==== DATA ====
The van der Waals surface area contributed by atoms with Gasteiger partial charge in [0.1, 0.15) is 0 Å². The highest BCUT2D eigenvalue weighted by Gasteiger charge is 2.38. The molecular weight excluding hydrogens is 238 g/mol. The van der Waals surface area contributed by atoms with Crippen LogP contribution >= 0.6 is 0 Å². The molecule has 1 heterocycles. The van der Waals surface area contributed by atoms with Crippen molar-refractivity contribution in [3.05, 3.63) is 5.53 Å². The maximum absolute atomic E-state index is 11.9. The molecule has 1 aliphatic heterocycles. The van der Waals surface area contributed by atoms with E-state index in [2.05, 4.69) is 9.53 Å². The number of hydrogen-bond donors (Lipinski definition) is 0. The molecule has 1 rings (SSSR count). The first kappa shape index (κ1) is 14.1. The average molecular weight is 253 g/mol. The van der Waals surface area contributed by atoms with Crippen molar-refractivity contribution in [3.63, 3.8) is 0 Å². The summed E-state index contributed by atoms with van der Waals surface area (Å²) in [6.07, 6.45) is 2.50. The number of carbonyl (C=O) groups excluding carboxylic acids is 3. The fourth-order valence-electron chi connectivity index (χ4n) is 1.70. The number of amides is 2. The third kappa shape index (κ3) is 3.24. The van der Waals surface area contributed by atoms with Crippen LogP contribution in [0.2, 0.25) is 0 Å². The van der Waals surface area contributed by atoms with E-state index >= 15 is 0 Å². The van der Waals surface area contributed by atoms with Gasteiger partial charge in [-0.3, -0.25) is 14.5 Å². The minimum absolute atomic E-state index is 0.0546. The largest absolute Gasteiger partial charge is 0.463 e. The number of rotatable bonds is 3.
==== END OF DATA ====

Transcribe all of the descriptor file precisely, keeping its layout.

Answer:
The van der Waals surface area contributed by atoms with Gasteiger partial charge in [0.1, 0.15) is 0 Å². The highest BCUT2D eigenvalue weighted by Gasteiger charge is 2.38. The molecular weight excluding hydrogens is 238 g/mol. The van der Waals surface area contributed by atoms with Crippen LogP contribution >= 0.6 is 0 Å². The molecule has 1 heterocycles. The van der Waals surface area contributed by atoms with Crippen molar-refractivity contribution in [3.05, 3.63) is 5.53 Å². The maximum absolute atomic E-state index is 11.9. The molecule has 1 aliphatic heterocycles. The van der Waals surface area contributed by atoms with E-state index in [2.05, 4.69) is 9.53 Å². The number of hydrogen-bond donors (Lipinski definition) is 0. The molecule has 1 rings (SSSR count). The first kappa shape index (κ1) is 14.1. The average molecular weight is 253 g/mol. The van der Waals surface area contributed by atoms with Crippen molar-refractivity contribution in [3.63, 3.8) is 0 Å². The summed E-state index contributed by atoms with van der Waals surface area (Å²) in [6.07, 6.45) is 2.50. The number of carbonyl (C=O) groups excluding carboxylic acids is 3. The fourth-order valence-electron chi connectivity index (χ4n) is 1.70. The number of amides is 2. The third kappa shape index (κ3) is 3.24. The van der Waals surface area contributed by atoms with Crippen LogP contribution in [0.2, 0.25) is 0 Å². The van der Waals surface area contributed by atoms with E-state index >= 15 is 0 Å². The van der Waals surface area contributed by atoms with Gasteiger partial charge in [-0.3, -0.25) is 14.5 Å². The minimum absolute atomic E-state index is 0.0546. The largest absolute Gasteiger partial charge is 0.463 e. The number of rotatable bonds is 3.